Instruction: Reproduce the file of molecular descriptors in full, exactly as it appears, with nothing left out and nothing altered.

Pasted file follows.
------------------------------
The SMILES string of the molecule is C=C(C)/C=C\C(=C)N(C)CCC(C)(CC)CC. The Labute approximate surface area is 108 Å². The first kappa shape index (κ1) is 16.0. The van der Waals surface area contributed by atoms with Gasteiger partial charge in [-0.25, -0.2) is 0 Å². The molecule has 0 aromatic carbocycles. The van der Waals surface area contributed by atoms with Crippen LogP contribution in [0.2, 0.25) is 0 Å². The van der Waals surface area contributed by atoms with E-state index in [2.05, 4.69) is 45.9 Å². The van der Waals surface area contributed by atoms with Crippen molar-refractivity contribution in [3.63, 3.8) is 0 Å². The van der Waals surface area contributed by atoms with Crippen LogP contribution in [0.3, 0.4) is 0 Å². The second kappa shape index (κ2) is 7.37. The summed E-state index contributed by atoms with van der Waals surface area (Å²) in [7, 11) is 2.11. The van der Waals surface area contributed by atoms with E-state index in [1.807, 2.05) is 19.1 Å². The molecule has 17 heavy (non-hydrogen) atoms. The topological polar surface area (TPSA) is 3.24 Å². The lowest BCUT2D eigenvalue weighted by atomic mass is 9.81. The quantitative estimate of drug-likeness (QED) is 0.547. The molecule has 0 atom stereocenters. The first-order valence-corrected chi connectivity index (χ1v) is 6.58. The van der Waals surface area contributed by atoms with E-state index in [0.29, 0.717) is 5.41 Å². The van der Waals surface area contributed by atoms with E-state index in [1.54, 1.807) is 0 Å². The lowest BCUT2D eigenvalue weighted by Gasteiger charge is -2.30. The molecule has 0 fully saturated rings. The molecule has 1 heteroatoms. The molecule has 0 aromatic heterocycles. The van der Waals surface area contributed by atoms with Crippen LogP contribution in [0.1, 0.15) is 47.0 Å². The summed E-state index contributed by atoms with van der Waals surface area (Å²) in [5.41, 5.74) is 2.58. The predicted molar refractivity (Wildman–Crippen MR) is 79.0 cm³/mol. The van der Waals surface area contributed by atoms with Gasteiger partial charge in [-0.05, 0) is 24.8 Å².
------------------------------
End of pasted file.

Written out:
The SMILES string of the molecule is C=C(C)/C=C\C(=C)N(C)CCC(C)(CC)CC. The Labute approximate surface area is 108 Å². The first kappa shape index (κ1) is 16.0. The van der Waals surface area contributed by atoms with Gasteiger partial charge in [-0.25, -0.2) is 0 Å². The molecule has 0 aromatic carbocycles. The van der Waals surface area contributed by atoms with Crippen LogP contribution in [0.2, 0.25) is 0 Å². The van der Waals surface area contributed by atoms with E-state index in [2.05, 4.69) is 45.9 Å². The van der Waals surface area contributed by atoms with Crippen molar-refractivity contribution in [3.63, 3.8) is 0 Å². The van der Waals surface area contributed by atoms with Crippen LogP contribution in [0.3, 0.4) is 0 Å². The second kappa shape index (κ2) is 7.37. The summed E-state index contributed by atoms with van der Waals surface area (Å²) in [7, 11) is 2.11. The van der Waals surface area contributed by atoms with E-state index in [1.807, 2.05) is 19.1 Å². The molecule has 17 heavy (non-hydrogen) atoms. The topological polar surface area (TPSA) is 3.24 Å². The lowest BCUT2D eigenvalue weighted by atomic mass is 9.81. The quantitative estimate of drug-likeness (QED) is 0.547. The molecule has 0 atom stereocenters. The first-order valence-corrected chi connectivity index (χ1v) is 6.58. The van der Waals surface area contributed by atoms with E-state index in [0.29, 0.717) is 5.41 Å². The van der Waals surface area contributed by atoms with E-state index in [1.54, 1.807) is 0 Å². The lowest BCUT2D eigenvalue weighted by Gasteiger charge is -2.30. The molecule has 0 fully saturated rings. The molecule has 1 heteroatoms. The molecule has 0 aromatic heterocycles. The van der Waals surface area contributed by atoms with Crippen LogP contribution in [0.1, 0.15) is 47.0 Å². The summed E-state index contributed by atoms with van der Waals surface area (Å²) in [5.41, 5.74) is 2.58. The predicted molar refractivity (Wildman–Crippen MR) is 79.0 cm³/mol. The van der Waals surface area contributed by atoms with Gasteiger partial charge in [-0.05, 0) is 24.8 Å².